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Minerva Ortopedica e Traumatologica 2014 June;65(3):211-21


lingua: Inglese

Cemented versus uncemented hemiarthroplasty for displaced femoral neck fractures: an updated meta-analysis

Wang J. 1, Xu L. Y. 2, Ma J. X. 1, Xing D. 2, Yang Y. 1, Zhu S. W. 1, Ma B. Y. 1, Chen Y. 1, Feng R. 2, Jia H. B. 2, Yu J. T. 2, Ma X. L. 1, 2

1 Biomechanics Labs of the Orthopedics Institute, Tianjin Hospital, Tianjin, China; 2 Biomechanical Lab of the Department of Orthopedics, Tianjin Medical University General Hospital, Tianjin, China


AIM: Femoral neck fractures are one of the most common injuries in elderly people and are most commonly treated with hemiarthroplasty in the United States. Whether there is a difference in prognosis following cemented versus uncemented hemiarthroplasty for femoral neck fractures remains controversial. The purpose of this meta-analysis was to evaluate outcomes of cemented versus uncemented hemiarthroplasty for femoral neck fractures.
METHODS: Randomized controlled trials (RCT) were identified from computer databases. We extracted data on study characteristics, participant characteristics, and therapeutic interventions. We used the MINORS list to assess study quality and risk of bias. RevMan 5.1.1 software was used for data analysis.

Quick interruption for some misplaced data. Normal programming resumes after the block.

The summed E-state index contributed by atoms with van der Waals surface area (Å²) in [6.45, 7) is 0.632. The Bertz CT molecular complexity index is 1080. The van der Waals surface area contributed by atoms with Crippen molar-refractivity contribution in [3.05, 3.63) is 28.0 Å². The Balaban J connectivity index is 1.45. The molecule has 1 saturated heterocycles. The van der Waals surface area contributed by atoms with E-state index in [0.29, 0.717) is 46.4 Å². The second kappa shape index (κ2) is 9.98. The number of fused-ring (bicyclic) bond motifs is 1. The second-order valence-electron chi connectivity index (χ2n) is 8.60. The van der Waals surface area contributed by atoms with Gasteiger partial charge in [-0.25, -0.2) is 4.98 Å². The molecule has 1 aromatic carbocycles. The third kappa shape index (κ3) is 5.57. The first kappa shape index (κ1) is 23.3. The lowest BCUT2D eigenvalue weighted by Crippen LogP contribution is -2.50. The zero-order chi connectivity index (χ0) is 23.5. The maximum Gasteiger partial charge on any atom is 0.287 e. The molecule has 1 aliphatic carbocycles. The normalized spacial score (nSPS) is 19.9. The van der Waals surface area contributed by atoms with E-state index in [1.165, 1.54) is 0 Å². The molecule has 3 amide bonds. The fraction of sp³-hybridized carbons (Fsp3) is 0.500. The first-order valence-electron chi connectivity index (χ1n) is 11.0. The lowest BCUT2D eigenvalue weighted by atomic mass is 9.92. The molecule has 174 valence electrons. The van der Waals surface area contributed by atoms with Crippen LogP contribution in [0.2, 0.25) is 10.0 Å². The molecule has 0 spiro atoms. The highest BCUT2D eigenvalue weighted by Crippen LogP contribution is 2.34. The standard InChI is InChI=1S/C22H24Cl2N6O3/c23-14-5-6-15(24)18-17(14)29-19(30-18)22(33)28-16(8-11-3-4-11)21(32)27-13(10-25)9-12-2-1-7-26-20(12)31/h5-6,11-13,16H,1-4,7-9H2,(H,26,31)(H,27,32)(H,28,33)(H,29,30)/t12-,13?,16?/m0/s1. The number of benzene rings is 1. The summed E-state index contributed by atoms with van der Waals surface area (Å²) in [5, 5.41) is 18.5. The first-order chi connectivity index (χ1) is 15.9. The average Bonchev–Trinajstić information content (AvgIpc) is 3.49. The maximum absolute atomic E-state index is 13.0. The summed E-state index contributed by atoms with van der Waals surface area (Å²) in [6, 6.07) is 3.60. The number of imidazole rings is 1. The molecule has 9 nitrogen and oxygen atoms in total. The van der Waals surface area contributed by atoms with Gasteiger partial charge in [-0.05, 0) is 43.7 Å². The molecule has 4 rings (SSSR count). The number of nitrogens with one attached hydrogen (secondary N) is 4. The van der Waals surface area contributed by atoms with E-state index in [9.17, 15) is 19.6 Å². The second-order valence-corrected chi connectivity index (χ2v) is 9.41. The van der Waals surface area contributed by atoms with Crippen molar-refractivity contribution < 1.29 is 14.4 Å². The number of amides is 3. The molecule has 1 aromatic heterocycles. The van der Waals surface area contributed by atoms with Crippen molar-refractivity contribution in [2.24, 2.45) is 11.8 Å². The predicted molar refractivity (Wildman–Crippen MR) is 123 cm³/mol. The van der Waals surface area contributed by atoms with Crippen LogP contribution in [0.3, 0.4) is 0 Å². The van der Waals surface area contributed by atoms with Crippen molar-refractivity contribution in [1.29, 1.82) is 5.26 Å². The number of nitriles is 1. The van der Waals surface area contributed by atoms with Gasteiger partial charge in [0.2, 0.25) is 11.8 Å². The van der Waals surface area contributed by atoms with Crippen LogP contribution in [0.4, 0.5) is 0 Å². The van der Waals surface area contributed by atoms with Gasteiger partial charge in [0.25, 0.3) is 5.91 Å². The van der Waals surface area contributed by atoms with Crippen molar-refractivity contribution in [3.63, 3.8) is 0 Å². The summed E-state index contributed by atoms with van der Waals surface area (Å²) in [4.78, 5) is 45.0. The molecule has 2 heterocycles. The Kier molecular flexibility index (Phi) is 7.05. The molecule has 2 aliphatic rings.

RESULTS: Ten randomized controlled trials were included. The combined results of the meta-analysis showed that there were significantly more intra- and postoperative fractures in the uncemented hemiarthroplasty group than the cemented group. Operative times in the cemented group were significantly longer in the uncemented group. Cemented hemiarthroplasty was associated with significantly less residual pain. Furthermore, there were no significant differences in mortality between the two groups at 6 weeks, 6 months, one year and two years.
CONCLUSION: The available evidence suggests that, compared with uncemented hemiarthroplasty, cemented hemiarthroplasty for patients with displaced femoral neck fractures was not associated with a higher risk of intra- and postoperative fractures; cemented hemiarthroplasty also reduced the risk of residual pain. In addition, there were no statistically significant differences in mortality at different follow-up periods between the two groups.

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